Afghanistan is not Vietnam

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MARCO WERMAN: I'm Marco Werman and this is The World. As the United States enters its ninth year in Afghanistan, President Obama and his national security advisors are debating strategy for the region. Some of those advisors have been reading up on the Vietnam War to try to avoid the mistakes of the past. There's been a lot of talk about Afghanistan as the latest Vietnam, and that made us wonder in what ways the two are different. The World's Jeb Sharp reports.

JEB SHARP: You can't avoid the analogy. For a year or more it's been tossed around by all manner of commentators. Marilyn Young, a historian at New York University, says the comparison is instructive, but you have to tread carefully.

MARILYN YOUNG: Afghanistan and Vietnam could not be more different, in terms of, well everything, history, the nature of the insurgencies, the history of the insurgencies, all of that. There's really just no resemblance. Where there is an analogy and something maybe to be learned is on the American side. That is, how did the United States approach interventions of this type?

SHARP: Like Presidents Kennedy and Johnson, President Obama is having to make agonizing decisions about strategy in the context of rising casualties, murky goals and a lengthening conflict. Amin Tarzi directs Middle East Studies at Marine Corps University. He says the nature of the presidential decision-making is analogous but not the nature of the two wars.

AMIN TARZI: When you look at it Vietnam was � If you go deep down into the type of warfare or the jungle warfare, here you have very much a different terrain. It was a country to which we had access from the sea. This is a landlocked country. I always caution for making comparisons because once you make comparisons we bring in preconceived ideas of a history path and then try to apply them to the current, and I think then we create our own realities and our own narratives which are not really Afghan-related.

SHARP: Terrorism expert Peter Bergen of the New America Foundation dismisses comparisons between the two wars. He says for a start the Vietnam War was orders of magnitude larger.

PETER BERGEN: Millions of civilians were killed. It was a superpower proxy war between the Soviet Union, Maoist China and the United States. The North Vietnamese Army was half a million men strong with artillery; the Taliban is maybe 20,000 very lightly armed. I mean these wars are on such different scales. 155 American soldiers were killed last year in Afghanistan, 155 American soldiers were dying every 4 days in 1968.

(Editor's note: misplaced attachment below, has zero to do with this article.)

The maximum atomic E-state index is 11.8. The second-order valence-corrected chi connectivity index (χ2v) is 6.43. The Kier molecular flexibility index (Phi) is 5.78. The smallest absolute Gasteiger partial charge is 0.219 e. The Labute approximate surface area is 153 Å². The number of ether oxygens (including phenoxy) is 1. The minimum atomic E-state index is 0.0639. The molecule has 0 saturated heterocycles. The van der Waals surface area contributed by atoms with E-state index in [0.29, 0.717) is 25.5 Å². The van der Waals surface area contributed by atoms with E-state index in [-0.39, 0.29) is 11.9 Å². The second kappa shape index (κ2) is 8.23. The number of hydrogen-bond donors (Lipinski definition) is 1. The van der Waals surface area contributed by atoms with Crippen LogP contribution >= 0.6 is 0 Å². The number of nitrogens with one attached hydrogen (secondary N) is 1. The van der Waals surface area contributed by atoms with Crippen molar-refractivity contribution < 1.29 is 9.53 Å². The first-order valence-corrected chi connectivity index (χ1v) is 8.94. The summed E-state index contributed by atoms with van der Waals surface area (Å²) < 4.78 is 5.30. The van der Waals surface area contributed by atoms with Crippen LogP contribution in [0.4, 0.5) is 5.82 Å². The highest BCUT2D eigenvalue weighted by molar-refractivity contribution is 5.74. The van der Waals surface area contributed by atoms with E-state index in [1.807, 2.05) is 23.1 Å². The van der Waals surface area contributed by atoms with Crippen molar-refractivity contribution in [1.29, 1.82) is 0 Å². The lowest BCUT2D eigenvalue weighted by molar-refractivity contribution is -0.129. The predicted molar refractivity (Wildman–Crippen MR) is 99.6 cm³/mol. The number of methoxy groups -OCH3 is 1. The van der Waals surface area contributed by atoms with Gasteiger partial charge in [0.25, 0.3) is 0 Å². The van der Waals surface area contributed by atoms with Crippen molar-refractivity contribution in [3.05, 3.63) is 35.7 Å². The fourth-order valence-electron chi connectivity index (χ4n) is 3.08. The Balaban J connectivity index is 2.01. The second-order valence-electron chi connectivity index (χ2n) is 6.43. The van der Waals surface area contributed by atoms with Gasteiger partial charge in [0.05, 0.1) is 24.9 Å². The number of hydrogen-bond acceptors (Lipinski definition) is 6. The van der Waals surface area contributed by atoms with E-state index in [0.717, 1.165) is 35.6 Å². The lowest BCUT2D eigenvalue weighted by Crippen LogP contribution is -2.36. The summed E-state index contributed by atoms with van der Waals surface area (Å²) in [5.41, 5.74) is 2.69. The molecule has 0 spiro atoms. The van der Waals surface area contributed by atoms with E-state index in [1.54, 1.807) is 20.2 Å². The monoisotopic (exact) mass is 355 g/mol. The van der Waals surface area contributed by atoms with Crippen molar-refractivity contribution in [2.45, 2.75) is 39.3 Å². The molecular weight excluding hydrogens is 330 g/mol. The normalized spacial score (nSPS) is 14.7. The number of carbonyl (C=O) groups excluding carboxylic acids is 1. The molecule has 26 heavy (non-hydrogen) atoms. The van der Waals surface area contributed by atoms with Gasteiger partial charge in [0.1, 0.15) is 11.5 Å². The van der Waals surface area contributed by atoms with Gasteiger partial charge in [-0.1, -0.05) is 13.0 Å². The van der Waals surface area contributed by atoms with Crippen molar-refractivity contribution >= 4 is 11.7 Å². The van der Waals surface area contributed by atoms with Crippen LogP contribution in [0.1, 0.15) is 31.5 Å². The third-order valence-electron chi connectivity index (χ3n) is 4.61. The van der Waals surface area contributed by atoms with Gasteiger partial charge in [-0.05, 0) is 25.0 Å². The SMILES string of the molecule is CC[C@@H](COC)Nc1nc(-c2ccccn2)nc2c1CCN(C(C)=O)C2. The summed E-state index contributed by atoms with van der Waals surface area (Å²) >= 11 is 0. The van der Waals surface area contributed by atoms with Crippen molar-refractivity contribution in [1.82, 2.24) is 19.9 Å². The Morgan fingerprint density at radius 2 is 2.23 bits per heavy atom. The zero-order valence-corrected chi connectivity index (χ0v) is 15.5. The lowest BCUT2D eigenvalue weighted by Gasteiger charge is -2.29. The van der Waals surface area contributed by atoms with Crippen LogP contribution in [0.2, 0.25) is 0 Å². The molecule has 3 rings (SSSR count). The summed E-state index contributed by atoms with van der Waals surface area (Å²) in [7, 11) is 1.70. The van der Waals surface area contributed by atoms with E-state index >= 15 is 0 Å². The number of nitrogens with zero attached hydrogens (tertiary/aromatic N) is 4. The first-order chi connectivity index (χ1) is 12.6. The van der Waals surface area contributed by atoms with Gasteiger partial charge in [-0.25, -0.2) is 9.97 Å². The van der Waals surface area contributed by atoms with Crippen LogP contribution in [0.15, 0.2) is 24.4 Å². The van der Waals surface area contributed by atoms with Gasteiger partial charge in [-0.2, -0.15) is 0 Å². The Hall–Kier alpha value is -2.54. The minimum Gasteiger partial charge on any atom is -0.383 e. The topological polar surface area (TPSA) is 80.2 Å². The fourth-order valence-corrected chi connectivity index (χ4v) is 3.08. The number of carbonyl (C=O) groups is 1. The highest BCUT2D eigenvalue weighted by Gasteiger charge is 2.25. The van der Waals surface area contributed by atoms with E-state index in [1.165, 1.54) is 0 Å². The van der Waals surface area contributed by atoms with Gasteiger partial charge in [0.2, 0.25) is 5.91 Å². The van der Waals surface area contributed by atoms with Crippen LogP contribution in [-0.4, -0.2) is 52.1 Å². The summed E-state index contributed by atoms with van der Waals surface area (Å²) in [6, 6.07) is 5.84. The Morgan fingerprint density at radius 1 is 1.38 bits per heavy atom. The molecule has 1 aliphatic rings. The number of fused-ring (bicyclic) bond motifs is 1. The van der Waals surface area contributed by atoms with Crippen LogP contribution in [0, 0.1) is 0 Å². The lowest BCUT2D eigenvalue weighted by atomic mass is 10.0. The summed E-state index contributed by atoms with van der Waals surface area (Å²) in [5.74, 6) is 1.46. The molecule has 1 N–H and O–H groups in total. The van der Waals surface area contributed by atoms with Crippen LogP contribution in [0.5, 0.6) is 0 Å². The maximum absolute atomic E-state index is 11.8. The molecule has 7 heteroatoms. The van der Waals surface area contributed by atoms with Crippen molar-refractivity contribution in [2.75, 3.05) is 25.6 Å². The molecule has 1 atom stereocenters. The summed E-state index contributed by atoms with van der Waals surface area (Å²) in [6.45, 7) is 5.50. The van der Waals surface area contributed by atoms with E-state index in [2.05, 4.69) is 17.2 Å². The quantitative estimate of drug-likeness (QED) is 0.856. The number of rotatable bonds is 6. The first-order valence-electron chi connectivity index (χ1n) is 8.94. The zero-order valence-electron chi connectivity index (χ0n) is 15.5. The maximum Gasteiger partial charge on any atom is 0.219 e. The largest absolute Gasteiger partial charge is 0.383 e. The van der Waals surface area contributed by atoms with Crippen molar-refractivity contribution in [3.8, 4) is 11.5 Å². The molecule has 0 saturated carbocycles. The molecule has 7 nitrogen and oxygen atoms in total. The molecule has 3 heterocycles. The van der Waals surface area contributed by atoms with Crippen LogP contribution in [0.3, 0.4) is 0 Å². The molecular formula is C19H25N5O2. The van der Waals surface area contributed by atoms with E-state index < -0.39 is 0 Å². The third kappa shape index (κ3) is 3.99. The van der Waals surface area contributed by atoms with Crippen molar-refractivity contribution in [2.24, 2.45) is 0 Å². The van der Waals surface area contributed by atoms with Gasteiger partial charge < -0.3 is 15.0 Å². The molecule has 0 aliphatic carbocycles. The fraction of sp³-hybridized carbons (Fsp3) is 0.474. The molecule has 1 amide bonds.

SHARP: Vietnam expert Gareth Porter says Bergen's argument makes sense to a point but he argues the better analogy is an early period in the Vietnam War. Communists took over large areas of the country side without firing a shot because of what he calls the fecklessness of the South Vietnamese government. That Gareth Porter says is not so different from the way the Taliban have expanded their influence because of the ineptitude of the Afghan government. Still, Peter Bergen says it's important to focus on Afghanistan itself and not dwell on comparisons.

PETER BERGEN: You know, I don't think this is going to be Obama's Vietnam. It's not going to be Obama's Iraq. It could be Obama's Afghanistan, meaning it's got its own set of problems.

SHARP: President Obama and his advisors are working on those problems right now. The overall lesson they seem to be taking from Vietnam is the need to get the strategy right. Marilyn Young of NYU says it's striking though that in all the effort to completely re-think strategy, there's one option that doesn't seem to be coming up.

MARILYN YOUNG: What hasn't been talked about is non-military approaches, by which I don't mean compromising with various dastardly groups. I mean the possibility of a regional conference that takes into account all of the competing and conflicting interests, Russians, Chinese, Iranians, Indians, and Pakistani.

SHARP: Young says that's probably pie in the sky at this point, given that the debate now seems to center on whether to stay the course or add even more troops to the fight. For The World, I'm Jeb Sharp